In-vivo quantitative proteomics reveals a key contribution of post-transcriptional mechanisms to the circadian regulation of liver metabolism

PLoS Genet. 2014 Jan;10(1):e1004047. doi: 10.1371/journal.pgen.1004047. Epub 2014 Jan 2.


Circadian clocks are endogenous oscillators that drive the rhythmic expression of a broad array of genes, orchestrating metabolism and physiology. Recent evidence indicates that post-transcriptional and post-translational mechanisms play essential roles in modulating temporal gene expression for proper circadian function, particularly for the molecular mechanism of the clock. Due to technical limitations in large-scale, quantitative protein measurements, it remains unresolved to what extent the circadian clock regulates metabolism by driving rhythms of protein abundance. Therefore, we aimed to identify global circadian oscillations of the proteome in the mouse liver by applying in vivo SILAC mouse technology in combination with state of the art mass spectrometry. Among the 3000 proteins accurately quantified across two consecutive cycles, 6% showed circadian oscillations with a defined phase of expression. Interestingly, daily rhythms of one fifth of the liver proteins were not accompanied by changes at the transcript level. The oscillations of almost half of the cycling proteome were delayed by more than six hours with respect to the corresponding, rhythmic mRNA. Strikingly we observed that the length of the time lag between mRNA and protein cycles varies across the day. Our analysis revealed a high temporal coordination in the abundance of proteins involved in the same metabolic process, such as xenobiotic detoxification. Apart from liver specific metabolic pathways, we identified many other essential cellular processes in which protein levels are under circadian control, for instance vesicle trafficking and protein folding. Our large-scale proteomic analysis reveals thus that circadian post-transcriptional and post-translational mechanisms play a key role in the temporal orchestration of liver metabolism and physiology.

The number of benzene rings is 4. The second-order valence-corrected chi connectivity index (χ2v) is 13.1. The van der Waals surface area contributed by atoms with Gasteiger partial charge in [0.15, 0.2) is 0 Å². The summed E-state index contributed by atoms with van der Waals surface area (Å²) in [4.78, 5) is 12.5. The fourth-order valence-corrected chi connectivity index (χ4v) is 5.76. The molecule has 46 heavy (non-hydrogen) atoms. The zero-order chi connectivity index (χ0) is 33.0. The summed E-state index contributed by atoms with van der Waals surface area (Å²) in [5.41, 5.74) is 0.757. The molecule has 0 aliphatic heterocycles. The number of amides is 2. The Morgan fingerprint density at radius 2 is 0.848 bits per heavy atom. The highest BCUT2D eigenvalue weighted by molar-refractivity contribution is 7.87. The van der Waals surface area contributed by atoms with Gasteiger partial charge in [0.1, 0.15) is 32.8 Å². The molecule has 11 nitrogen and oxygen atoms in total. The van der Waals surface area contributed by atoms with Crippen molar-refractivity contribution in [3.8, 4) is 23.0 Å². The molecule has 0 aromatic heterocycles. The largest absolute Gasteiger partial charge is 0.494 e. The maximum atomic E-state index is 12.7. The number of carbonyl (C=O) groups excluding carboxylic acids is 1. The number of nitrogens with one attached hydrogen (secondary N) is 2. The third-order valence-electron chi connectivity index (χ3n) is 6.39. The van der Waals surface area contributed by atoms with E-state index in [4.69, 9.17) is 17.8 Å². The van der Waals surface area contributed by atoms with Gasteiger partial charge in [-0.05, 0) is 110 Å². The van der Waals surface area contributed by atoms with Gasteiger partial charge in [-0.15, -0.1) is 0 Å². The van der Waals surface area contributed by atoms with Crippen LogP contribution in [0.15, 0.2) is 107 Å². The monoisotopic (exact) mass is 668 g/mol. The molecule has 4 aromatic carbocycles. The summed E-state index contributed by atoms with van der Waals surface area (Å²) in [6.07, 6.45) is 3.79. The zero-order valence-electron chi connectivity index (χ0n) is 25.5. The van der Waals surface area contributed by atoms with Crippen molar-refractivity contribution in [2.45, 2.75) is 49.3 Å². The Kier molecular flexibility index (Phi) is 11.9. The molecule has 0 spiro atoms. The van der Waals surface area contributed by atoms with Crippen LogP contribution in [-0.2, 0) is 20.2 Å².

Publication types

  • Research Support, Non-U.S. Gov't

MeSH terms

  • Animals
  • Circadian Clocks / genetics*
  • Liver / metabolism*
  • Mass Spectrometry
  • Mice
  • Protein Biosynthesis / genetics*
  • Proteomics / methods*
  • RNA, Messenger / genetics


  • RNA, Messenger

Grant support

The research leading to these results has received funding from the European Commission's 7th Framework Program PROteomics SPECification in Time and Space (PROSPECTS, HEALTH-F4-2008-021,648). The work of MSR is supported by the European Community's Seventh Framework Programme (FP7/2007–2013) Marie Curie under grant agreement No: 237255. The funders had no role in study design, data collection and analysis, decision to publish, or preparation of the manuscript.